In the end, Alfano suggested that “Continually experiencing inadequate sleep can eventually lead to depression, anxiety and other types of emotional problems. Parents, therefore, need to think about sleep as an essential component of overall health in the same way they do nutrition, dental hygiene and physical activity. If your child has problems waking up in the morning or is sleepy during the day, then their nighttime sleep is probably inadequate. This can result for several reasons, such as a bedtime that is too late, non-restful sleep during the night, or an inconsistent sleep schedule.”
Sleep disorders, like sleep apnea, can have a negative impact on your health. Prolonged suffering has been known to cause diabetes and cognitive deficiencies, as well as affect your overall quality of life. New research suggests that heart patients who have some form of sleeping disorder are at risk of developing further complication—and even death.
The Risk to Heart Patients
All 241 of the patients who participated in the study successfully underwent a procedure called percutaneous coronary intervention (PCI). The procedure is meant to treat acute coronary syndrome (ACS), a condition where the blood supplied to the heart is blocked. PCI seeks to remove the blockage and reopen blocked arteries.
The goal of the study was to gather more data on the link between sleep apnea and heart disease. “Sleep-disordered breathing, which includes snoring and sleep apnea, has long been recognized as an important risk factor for heart disease. However, there is limited awareness of sleep-disordered breathing among cardiologists who care for PCI patients,” said Toru Mazaki, M.D., study author and chief physician of the Department of Cardiology, Kobe Central Hospital, Kobe, Japan.
When the patients were hospitalized for the surgical procedure, researchers examined their breathing during the night. For the next 5.6 years, the patients’ health was monitored for any further complications. Here is what they found:
- 3 percent had sleep-disordered breathing.
- 4 percent of those with sleep-disordered breathing had major cardiovascular events.
- Only 7.8 percent of those without sleep-disordered breathing had major cardiovascular events.
These cardiovascular events include deaths, strokes, recurrent ACS, and heart failure. The research shows that there may be a link between the two disorders, even after the person has taken care of their heart issue.
Sleep disorders are becoming a prevalent problem for many people. The researchers hope that other doctors see sleep disorder as a warning signal for heart patients. “Doctors and patients should consider sleep studies post-PCI to rule out sleep-disordered breathing or take necessary precautions to restore healthy breathing during sleep,” says Dr. Mazaki.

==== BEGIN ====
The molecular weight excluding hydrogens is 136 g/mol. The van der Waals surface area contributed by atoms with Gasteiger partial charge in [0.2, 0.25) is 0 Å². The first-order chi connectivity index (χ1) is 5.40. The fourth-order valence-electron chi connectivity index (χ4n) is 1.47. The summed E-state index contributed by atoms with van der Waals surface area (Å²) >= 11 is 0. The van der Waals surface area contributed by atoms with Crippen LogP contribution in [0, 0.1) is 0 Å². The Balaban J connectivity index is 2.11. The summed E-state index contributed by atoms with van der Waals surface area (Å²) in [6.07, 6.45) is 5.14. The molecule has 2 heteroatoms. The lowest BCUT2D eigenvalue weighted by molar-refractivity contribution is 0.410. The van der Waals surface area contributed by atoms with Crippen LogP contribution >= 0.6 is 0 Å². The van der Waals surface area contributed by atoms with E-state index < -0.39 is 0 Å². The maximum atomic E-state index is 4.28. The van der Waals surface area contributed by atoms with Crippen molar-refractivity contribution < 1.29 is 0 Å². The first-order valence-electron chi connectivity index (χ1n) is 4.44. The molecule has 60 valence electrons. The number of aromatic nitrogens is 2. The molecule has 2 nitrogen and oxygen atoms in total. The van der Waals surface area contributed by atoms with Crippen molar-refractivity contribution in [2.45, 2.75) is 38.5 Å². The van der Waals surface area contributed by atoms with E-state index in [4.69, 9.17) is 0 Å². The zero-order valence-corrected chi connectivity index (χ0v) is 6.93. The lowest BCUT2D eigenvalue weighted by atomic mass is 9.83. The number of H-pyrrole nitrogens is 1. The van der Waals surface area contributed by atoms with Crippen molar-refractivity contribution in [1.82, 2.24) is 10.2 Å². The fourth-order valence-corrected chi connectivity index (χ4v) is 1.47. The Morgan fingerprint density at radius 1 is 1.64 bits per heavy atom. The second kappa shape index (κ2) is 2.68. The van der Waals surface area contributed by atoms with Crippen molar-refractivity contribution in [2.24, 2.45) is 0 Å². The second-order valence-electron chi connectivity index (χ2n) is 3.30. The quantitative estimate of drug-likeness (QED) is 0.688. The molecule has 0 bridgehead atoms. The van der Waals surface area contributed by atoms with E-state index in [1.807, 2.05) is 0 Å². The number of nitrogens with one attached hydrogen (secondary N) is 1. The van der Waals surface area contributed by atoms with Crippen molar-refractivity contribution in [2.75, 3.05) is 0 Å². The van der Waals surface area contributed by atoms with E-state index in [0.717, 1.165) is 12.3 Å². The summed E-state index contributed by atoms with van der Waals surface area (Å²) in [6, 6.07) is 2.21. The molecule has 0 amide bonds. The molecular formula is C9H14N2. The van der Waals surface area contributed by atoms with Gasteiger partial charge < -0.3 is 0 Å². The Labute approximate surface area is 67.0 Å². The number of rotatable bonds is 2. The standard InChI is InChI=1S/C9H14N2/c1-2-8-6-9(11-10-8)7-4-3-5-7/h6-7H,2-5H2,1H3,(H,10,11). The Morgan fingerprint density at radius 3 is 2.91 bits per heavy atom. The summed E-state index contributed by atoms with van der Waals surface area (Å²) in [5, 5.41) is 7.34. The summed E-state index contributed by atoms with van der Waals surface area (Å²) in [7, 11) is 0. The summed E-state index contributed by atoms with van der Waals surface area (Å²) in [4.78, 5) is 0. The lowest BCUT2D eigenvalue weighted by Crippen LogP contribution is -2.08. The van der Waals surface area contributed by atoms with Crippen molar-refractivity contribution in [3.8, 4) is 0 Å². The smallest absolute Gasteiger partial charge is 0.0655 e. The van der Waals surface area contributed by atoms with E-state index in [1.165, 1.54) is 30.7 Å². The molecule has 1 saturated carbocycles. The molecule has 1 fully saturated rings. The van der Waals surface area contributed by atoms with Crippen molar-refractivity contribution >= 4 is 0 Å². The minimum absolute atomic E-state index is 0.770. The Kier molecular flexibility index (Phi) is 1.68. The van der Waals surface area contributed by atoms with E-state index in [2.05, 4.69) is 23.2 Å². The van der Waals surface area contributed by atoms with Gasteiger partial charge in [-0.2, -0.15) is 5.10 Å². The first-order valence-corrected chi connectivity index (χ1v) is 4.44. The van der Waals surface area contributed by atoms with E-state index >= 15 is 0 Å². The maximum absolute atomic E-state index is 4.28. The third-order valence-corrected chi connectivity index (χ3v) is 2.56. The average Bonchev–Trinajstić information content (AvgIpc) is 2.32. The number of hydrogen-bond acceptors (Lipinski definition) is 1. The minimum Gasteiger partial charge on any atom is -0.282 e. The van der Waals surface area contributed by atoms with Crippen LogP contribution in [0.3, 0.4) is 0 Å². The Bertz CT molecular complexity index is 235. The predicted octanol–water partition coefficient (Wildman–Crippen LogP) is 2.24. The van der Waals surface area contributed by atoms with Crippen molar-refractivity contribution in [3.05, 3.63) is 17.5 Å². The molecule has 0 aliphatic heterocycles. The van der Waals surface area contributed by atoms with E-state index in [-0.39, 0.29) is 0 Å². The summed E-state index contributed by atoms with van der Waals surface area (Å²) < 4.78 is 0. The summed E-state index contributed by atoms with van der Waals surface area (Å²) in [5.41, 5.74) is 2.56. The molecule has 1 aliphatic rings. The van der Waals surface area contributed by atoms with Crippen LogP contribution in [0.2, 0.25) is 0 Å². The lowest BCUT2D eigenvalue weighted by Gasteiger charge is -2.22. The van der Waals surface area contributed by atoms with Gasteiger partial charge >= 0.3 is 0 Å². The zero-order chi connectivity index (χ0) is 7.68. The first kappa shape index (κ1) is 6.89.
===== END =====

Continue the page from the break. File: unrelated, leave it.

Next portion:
The doctors even suggest that hospitalized heart patients who have undergone surgery should be routinely tested for sleep-disordered breathing. More research still needs to be done, and hopefully doctors can treat patients before their sleep disorder leads to more complications.
As parents raise their children they often worry about the state of their well-being. Thoughts such as how they are sleeping throughout the night, and how well they are preforming in school, are examples of everyday concerns. Sometimes, those concerns are one in the same. Sleep apnea in children is a growing issue, and a recent study shows that learning challenges are also on the rise.
How Sleep Apnea in Children Affects Schoolwork
Scientists from the University of Chicago brought together 1,359 public school children ages 5 to 7 years, those with and those without a pre-existing snoring condition. The students were separated into four groups based on the severity of their sleep apnea.
They underwent sleep assessment questionnaires, an overnight sleep study and a measurement of their cognitive functions. Scientist found that even snoring has a detrimental effect on a child’s memory and language and his ability to understand and pay attention. Sleep apnea in children increases the chance of developing these cognitive defects.
How to Prevent Sleep Apnea in Children
The results of the study were presented at the ATS 2016 International Conference where Leila Gozal, MD, MSc, from the University of Chicago, states, “Our findings provide further justification for exploration and development of simple cognitive batteries that can be coupled to the current clinical evaluation of children with habitual snoring such as to better guide the management of the decision-making process.”
If you are a parent worried that your child is at risk for sleep apnea, here are some common symptoms you can look for: